Somerset College wins with green computer game
Computer gaming students at Somerset College produced a sustainable computer game that gets gaming addicts looking at waste, water and recycling issues as part of World Environment Week.
Students studying Foundation Degrees in Enterprise in Computer Games Technology and Multimedia with Internet Technologies created the E – Stomp computer game to help school children find out how to lower their carbon footprint.
The students computerised a game developed by and used in the Genesis Centre with school children. To play it, teams answer questions on sustainability, waste and Genesis so that they can move around the board, reducing their carbon footprint. The team with the most points and the lowest carbon footprint at the end wins.
Yvonne Mackeson, Somerset College’s Sustainable Education Development Officer, said: ‘The game is great, and now it’s ready for the next generation of gamers. It teaches children all about sustainability, reducing waste and increasing recycling. We know we have to reduce our carbon footprint, and E-Stomp shows children how to achieve that in a fun and informative way.
‘I really needed a game that I could take out to the schools, E-Stomp allows me to deliver it on a computer, virtually, through mobile technologies or on the screen in the lecture theatre at Genesis.’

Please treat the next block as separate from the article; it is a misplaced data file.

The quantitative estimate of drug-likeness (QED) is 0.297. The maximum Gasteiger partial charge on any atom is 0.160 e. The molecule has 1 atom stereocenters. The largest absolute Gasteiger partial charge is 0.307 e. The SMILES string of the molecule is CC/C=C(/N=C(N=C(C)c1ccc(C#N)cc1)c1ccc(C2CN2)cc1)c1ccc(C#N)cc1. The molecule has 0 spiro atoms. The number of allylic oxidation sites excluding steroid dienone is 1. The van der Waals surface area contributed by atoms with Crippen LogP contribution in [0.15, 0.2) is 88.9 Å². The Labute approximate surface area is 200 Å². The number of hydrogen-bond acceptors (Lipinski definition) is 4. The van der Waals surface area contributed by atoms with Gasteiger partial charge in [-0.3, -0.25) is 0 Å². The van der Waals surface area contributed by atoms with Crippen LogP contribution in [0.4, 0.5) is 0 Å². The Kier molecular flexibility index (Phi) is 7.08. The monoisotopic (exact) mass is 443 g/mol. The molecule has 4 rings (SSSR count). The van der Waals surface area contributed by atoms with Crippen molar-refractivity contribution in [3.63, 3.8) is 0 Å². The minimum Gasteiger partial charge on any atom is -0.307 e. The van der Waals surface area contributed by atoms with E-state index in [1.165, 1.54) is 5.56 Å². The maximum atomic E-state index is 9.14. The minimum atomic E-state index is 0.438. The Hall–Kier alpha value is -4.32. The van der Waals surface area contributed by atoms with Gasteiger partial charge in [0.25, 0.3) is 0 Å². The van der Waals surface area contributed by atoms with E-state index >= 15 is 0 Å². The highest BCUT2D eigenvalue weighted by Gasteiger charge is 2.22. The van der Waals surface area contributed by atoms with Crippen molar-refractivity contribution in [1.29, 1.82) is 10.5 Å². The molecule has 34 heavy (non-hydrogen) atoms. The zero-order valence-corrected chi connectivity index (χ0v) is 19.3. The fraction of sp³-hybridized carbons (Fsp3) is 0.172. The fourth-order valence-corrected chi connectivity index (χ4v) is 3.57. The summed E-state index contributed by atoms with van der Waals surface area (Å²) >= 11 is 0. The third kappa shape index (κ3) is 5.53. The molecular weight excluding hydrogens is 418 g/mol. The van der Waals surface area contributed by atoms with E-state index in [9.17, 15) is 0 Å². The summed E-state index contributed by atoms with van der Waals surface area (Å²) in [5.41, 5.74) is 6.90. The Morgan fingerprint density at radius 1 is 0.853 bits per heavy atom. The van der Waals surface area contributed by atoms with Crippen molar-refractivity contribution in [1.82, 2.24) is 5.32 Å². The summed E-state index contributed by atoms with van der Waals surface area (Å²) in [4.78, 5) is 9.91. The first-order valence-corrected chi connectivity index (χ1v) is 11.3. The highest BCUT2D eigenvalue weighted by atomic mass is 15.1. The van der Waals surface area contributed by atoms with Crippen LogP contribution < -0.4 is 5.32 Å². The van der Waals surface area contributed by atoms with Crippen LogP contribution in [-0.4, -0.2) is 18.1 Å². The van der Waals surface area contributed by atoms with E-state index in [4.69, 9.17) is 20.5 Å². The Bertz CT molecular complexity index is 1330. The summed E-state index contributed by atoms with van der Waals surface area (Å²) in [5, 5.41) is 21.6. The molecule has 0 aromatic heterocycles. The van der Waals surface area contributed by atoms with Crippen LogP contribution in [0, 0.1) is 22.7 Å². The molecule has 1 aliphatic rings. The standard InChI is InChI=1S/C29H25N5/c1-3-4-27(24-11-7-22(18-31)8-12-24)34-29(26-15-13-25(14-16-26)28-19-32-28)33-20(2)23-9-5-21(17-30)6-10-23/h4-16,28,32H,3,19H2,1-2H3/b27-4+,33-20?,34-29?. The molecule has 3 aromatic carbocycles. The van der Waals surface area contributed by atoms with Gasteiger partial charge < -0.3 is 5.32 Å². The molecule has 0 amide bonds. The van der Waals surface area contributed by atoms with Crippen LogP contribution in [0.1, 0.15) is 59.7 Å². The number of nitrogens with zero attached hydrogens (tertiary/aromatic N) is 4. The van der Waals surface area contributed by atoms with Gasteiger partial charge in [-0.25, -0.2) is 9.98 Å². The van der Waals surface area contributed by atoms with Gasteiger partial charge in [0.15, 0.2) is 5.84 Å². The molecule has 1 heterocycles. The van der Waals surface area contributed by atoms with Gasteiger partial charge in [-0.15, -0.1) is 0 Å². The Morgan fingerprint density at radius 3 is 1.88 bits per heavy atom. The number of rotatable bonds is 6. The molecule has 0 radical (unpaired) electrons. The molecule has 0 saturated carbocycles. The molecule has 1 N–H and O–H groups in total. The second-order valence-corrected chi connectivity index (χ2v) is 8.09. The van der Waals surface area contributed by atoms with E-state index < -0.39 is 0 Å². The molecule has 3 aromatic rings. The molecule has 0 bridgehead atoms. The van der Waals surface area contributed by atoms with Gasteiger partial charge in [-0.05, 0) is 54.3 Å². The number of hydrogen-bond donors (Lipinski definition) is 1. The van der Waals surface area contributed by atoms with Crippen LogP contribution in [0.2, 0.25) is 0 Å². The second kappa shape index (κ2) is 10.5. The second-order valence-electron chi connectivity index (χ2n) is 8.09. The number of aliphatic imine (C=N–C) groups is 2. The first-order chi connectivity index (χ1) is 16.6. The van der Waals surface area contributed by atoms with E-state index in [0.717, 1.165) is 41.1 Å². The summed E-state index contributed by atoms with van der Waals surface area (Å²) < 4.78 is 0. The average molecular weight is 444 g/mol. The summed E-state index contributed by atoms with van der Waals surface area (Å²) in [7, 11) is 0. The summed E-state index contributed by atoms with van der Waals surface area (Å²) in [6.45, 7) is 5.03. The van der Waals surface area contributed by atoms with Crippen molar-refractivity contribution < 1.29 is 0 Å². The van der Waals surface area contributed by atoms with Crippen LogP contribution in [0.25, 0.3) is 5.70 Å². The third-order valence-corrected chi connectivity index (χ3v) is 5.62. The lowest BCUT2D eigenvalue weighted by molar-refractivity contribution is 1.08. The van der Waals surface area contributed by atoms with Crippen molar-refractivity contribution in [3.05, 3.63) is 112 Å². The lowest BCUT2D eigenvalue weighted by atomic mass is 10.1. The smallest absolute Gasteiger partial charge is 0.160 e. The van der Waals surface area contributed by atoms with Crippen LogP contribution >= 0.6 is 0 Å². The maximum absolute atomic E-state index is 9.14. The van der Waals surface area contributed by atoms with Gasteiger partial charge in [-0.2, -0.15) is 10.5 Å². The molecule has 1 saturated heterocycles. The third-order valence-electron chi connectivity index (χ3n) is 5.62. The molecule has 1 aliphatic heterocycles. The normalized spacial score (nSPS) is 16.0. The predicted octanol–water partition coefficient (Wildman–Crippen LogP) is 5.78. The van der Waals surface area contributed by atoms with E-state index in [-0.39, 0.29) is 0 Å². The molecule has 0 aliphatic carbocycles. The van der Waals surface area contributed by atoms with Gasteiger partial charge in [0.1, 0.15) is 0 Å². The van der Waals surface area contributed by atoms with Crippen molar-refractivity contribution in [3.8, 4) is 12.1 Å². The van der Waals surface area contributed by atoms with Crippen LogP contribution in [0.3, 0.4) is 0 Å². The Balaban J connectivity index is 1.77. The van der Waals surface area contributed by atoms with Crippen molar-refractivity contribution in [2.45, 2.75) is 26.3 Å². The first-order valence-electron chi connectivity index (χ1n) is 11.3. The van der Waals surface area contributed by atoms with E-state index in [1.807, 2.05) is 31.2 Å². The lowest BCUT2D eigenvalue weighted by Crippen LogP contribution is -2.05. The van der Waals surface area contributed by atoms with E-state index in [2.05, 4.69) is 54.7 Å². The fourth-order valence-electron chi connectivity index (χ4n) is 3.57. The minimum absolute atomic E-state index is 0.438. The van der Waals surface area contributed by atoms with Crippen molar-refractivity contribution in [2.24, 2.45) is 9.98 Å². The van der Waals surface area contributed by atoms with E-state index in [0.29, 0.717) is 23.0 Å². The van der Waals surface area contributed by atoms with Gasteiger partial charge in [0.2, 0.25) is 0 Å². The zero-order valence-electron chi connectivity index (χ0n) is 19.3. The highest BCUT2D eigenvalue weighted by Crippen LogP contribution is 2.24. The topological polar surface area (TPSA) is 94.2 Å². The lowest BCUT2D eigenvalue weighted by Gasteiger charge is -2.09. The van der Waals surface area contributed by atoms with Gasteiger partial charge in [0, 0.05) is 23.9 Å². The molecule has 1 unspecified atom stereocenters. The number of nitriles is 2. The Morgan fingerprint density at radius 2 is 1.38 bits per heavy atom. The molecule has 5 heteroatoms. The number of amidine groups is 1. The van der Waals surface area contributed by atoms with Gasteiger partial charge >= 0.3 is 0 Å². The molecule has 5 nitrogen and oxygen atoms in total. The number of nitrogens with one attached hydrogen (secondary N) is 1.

During World Environment Week this month, students from across Somerset presented lots of ways to engage with local people on waste during the annual Genesis Young Environmentalist competition.
The event, organised by Somerset College and sponsored by Viridor, saw students present their ideas to a panel of judges. The gaming students from Somerset College won the Higher Education Award. Millfield School won the overall award with their film featuring a recycling rabbit. Castle School won the Genesis Development Award and a cheque for £250 to help towards developing their sustainability strategy.
Simon Catford, Director of Human Resources at Viridor, said: ‘I am very pleased with what the students have presented today, they have shown lots of imagination and enthusiasm proving they have great passion for waste minimalisation and the environment.’
This was the fourth annual Genesis Young Environmentalist of the Year competition, and the first year of sponsorship by Viridor. More than 300 students took part in the ‘Think: Our Waste – Our Responsibility’ competition.
Genesis itself plays an important role in the community by promoting sustainable construction. Sustainable courses are run at the centre that promotes environmentally friendly construction techniques and sustainability.
Packages are delivered for schools across Somerset to promote sustainability; courses and advice are provided for individuals, builders, building companies, councillors, politicians, designers and other organisations; Genesis also provides an inspiring conference and meeting centre for local organisations.
For further information on the Genesis Centre click here, or contact (01823) 366 528.
Somerset College deliver university courses through a partnership with the University of Plymouth.